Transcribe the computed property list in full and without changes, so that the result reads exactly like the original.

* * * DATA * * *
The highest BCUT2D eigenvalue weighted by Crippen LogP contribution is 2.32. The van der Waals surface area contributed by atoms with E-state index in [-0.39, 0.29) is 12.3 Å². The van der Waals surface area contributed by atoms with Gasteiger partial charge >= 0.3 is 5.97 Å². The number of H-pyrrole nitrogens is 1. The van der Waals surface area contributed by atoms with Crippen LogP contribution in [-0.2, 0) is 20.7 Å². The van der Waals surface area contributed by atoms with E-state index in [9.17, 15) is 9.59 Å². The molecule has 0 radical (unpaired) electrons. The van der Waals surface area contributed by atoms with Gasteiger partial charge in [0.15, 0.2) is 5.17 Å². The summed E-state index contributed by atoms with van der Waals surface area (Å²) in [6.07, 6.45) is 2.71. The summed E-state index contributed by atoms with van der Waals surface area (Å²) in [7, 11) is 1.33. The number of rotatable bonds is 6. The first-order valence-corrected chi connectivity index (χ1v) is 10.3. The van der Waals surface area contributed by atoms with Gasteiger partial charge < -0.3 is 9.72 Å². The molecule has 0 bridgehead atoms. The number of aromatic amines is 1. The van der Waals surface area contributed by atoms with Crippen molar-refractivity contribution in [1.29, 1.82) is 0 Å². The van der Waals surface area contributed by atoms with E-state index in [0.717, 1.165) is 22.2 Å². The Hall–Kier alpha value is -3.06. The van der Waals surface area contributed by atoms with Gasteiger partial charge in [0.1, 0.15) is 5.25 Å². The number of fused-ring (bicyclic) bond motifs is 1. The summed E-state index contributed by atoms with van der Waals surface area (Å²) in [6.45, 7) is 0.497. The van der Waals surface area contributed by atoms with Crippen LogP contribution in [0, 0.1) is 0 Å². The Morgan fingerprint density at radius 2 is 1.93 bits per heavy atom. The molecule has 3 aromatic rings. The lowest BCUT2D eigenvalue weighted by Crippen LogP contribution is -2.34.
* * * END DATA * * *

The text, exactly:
The highest BCUT2D eigenvalue weighted by Crippen LogP contribution is 2.32. The van der Waals surface area contributed by atoms with E-state index in [-0.39, 0.29) is 12.3 Å². The van der Waals surface area contributed by atoms with Gasteiger partial charge >= 0.3 is 5.97 Å². The number of H-pyrrole nitrogens is 1. The van der Waals surface area contributed by atoms with Crippen LogP contribution in [-0.2, 0) is 20.7 Å². The van der Waals surface area contributed by atoms with E-state index in [9.17, 15) is 9.59 Å². The molecule has 0 radical (unpaired) electrons. The van der Waals surface area contributed by atoms with Gasteiger partial charge in [0.15, 0.2) is 5.17 Å². The summed E-state index contributed by atoms with van der Waals surface area (Å²) in [6.07, 6.45) is 2.71. The summed E-state index contributed by atoms with van der Waals surface area (Å²) in [7, 11) is 1.33. The number of rotatable bonds is 6. The first-order valence-corrected chi connectivity index (χ1v) is 10.3. The van der Waals surface area contributed by atoms with Gasteiger partial charge < -0.3 is 9.72 Å². The molecule has 0 bridgehead atoms. The number of aromatic amines is 1. The van der Waals surface area contributed by atoms with Crippen molar-refractivity contribution in [1.29, 1.82) is 0 Å². The van der Waals surface area contributed by atoms with E-state index in [0.717, 1.165) is 22.2 Å². The Hall–Kier alpha value is -3.06. The van der Waals surface area contributed by atoms with Gasteiger partial charge in [0.1, 0.15) is 5.25 Å². The number of fused-ring (bicyclic) bond motifs is 1. The summed E-state index contributed by atoms with van der Waals surface area (Å²) in [6.45, 7) is 0.497. The van der Waals surface area contributed by atoms with Crippen LogP contribution in [0, 0.1) is 0 Å². The Morgan fingerprint density at radius 2 is 1.93 bits per heavy atom. The molecule has 3 aromatic rings. The lowest BCUT2D eigenvalue weighted by Crippen LogP contribution is -2.34.